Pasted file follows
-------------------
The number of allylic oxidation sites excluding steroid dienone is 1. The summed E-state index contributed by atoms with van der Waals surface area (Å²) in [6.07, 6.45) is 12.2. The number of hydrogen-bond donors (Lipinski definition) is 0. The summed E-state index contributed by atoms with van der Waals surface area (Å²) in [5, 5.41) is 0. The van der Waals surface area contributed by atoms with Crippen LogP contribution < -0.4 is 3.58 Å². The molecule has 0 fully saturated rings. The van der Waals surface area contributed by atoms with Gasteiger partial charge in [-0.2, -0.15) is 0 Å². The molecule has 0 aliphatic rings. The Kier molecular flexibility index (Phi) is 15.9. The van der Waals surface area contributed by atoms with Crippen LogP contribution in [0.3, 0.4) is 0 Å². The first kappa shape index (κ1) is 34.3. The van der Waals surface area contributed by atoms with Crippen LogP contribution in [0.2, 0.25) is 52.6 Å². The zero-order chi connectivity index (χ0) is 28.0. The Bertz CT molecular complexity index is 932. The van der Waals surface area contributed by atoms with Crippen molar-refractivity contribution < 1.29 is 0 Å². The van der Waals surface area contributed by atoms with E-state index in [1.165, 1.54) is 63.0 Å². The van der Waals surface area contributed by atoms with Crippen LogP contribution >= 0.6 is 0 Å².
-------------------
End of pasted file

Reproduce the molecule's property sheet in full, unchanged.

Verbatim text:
The number of allylic oxidation sites excluding steroid dienone is 1. The summed E-state index contributed by atoms with van der Waals surface area (Å²) in [6.07, 6.45) is 12.2. The number of hydrogen-bond donors (Lipinski definition) is 0. The summed E-state index contributed by atoms with van der Waals surface area (Å²) in [5, 5.41) is 0. The van der Waals surface area contributed by atoms with Crippen LogP contribution < -0.4 is 3.58 Å². The molecule has 0 fully saturated rings. The van der Waals surface area contributed by atoms with Gasteiger partial charge in [-0.2, -0.15) is 0 Å². The molecule has 0 aliphatic rings. The Kier molecular flexibility index (Phi) is 15.9. The van der Waals surface area contributed by atoms with Crippen LogP contribution in [0.3, 0.4) is 0 Å². The first kappa shape index (κ1) is 34.3. The van der Waals surface area contributed by atoms with Crippen LogP contribution in [0.2, 0.25) is 52.6 Å². The zero-order chi connectivity index (χ0) is 28.0. The Bertz CT molecular complexity index is 932. The van der Waals surface area contributed by atoms with Crippen molar-refractivity contribution < 1.29 is 0 Å². The van der Waals surface area contributed by atoms with E-state index in [1.165, 1.54) is 63.0 Å². The van der Waals surface area contributed by atoms with Crippen LogP contribution >= 0.6 is 0 Å².